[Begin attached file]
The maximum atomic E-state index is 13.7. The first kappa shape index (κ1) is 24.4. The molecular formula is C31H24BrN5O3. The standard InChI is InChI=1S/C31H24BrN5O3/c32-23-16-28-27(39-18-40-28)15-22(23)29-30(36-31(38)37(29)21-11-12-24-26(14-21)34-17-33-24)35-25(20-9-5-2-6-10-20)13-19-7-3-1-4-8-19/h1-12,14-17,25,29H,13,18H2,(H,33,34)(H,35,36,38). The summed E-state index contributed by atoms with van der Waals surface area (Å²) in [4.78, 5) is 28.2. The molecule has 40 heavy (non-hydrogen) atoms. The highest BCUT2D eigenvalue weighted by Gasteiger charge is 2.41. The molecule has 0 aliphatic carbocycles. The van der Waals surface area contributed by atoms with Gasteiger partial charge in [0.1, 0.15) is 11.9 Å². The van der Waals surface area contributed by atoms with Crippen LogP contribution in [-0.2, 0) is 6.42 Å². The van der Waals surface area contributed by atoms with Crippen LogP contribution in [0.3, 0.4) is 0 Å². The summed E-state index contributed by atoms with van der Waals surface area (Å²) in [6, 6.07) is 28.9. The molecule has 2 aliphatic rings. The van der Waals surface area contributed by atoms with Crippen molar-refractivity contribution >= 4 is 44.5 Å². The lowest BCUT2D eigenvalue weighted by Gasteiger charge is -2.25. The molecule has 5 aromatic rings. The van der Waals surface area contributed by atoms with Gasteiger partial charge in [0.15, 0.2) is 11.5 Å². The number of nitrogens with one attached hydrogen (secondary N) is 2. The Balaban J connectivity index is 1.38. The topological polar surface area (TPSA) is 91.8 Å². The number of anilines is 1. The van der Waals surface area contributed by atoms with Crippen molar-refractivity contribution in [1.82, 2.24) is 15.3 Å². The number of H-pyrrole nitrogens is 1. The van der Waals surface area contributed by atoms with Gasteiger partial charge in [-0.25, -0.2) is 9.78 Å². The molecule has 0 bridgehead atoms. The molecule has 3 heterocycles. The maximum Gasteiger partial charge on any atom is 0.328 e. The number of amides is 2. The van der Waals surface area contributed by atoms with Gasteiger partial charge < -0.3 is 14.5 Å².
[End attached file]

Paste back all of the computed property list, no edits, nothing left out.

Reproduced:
The maximum atomic E-state index is 13.7. The first kappa shape index (κ1) is 24.4. The molecular formula is C31H24BrN5O3. The standard InChI is InChI=1S/C31H24BrN5O3/c32-23-16-28-27(39-18-40-28)15-22(23)29-30(36-31(38)37(29)21-11-12-24-26(14-21)34-17-33-24)35-25(20-9-5-2-6-10-20)13-19-7-3-1-4-8-19/h1-12,14-17,25,29H,13,18H2,(H,33,34)(H,35,36,38). The summed E-state index contributed by atoms with van der Waals surface area (Å²) in [4.78, 5) is 28.2. The molecule has 40 heavy (non-hydrogen) atoms. The highest BCUT2D eigenvalue weighted by Gasteiger charge is 2.41. The molecule has 0 aliphatic carbocycles. The van der Waals surface area contributed by atoms with Gasteiger partial charge in [0.1, 0.15) is 11.9 Å². The van der Waals surface area contributed by atoms with Crippen LogP contribution in [-0.2, 0) is 6.42 Å². The van der Waals surface area contributed by atoms with Crippen LogP contribution in [0.3, 0.4) is 0 Å². The summed E-state index contributed by atoms with van der Waals surface area (Å²) in [6, 6.07) is 28.9. The molecule has 2 aliphatic rings. The van der Waals surface area contributed by atoms with Crippen molar-refractivity contribution >= 4 is 44.5 Å². The lowest BCUT2D eigenvalue weighted by Gasteiger charge is -2.25. The molecule has 5 aromatic rings. The van der Waals surface area contributed by atoms with Gasteiger partial charge in [0.15, 0.2) is 11.5 Å². The number of nitrogens with one attached hydrogen (secondary N) is 2. The Balaban J connectivity index is 1.38. The topological polar surface area (TPSA) is 91.8 Å². The number of anilines is 1. The van der Waals surface area contributed by atoms with Crippen molar-refractivity contribution in [1.82, 2.24) is 15.3 Å². The number of H-pyrrole nitrogens is 1. The van der Waals surface area contributed by atoms with Gasteiger partial charge in [-0.25, -0.2) is 9.78 Å². The molecule has 0 bridgehead atoms. The molecule has 3 heterocycles. The maximum Gasteiger partial charge on any atom is 0.328 e. The number of amides is 2. The van der Waals surface area contributed by atoms with Gasteiger partial charge < -0.3 is 14.5 Å².